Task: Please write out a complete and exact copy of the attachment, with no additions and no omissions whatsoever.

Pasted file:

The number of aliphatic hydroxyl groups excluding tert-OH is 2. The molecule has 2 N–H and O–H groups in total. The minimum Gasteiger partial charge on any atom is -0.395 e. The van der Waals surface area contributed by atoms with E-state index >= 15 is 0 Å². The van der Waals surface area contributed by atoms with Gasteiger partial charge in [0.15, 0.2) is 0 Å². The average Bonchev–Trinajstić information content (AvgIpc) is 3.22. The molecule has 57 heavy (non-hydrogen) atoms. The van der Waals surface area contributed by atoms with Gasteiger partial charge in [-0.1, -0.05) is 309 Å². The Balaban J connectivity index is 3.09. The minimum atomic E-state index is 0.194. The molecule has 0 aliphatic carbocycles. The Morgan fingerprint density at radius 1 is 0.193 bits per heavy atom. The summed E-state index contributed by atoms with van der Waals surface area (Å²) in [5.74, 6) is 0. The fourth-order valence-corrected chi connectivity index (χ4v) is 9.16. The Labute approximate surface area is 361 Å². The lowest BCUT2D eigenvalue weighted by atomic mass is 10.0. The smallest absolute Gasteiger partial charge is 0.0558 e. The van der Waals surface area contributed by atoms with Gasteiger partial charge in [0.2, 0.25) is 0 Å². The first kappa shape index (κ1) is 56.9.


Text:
The number of aliphatic hydroxyl groups excluding tert-OH is 2. The molecule has 2 N–H and O–H groups in total. The minimum Gasteiger partial charge on any atom is -0.395 e. The van der Waals surface area contributed by atoms with E-state index >= 15 is 0 Å². The van der Waals surface area contributed by atoms with Gasteiger partial charge in [0.15, 0.2) is 0 Å². The average Bonchev–Trinajstić information content (AvgIpc) is 3.22. The molecule has 57 heavy (non-hydrogen) atoms. The van der Waals surface area contributed by atoms with Gasteiger partial charge in [-0.1, -0.05) is 309 Å². The Balaban J connectivity index is 3.09. The minimum atomic E-state index is 0.194. The molecule has 0 aliphatic carbocycles. The Morgan fingerprint density at radius 1 is 0.193 bits per heavy atom. The summed E-state index contributed by atoms with van der Waals surface area (Å²) in [5.74, 6) is 0. The fourth-order valence-corrected chi connectivity index (χ4v) is 9.16. The Labute approximate surface area is 361 Å². The lowest BCUT2D eigenvalue weighted by atomic mass is 10.0. The smallest absolute Gasteiger partial charge is 0.0558 e. The van der Waals surface area contributed by atoms with Gasteiger partial charge in [0.2, 0.25) is 0 Å². The first kappa shape index (κ1) is 56.9.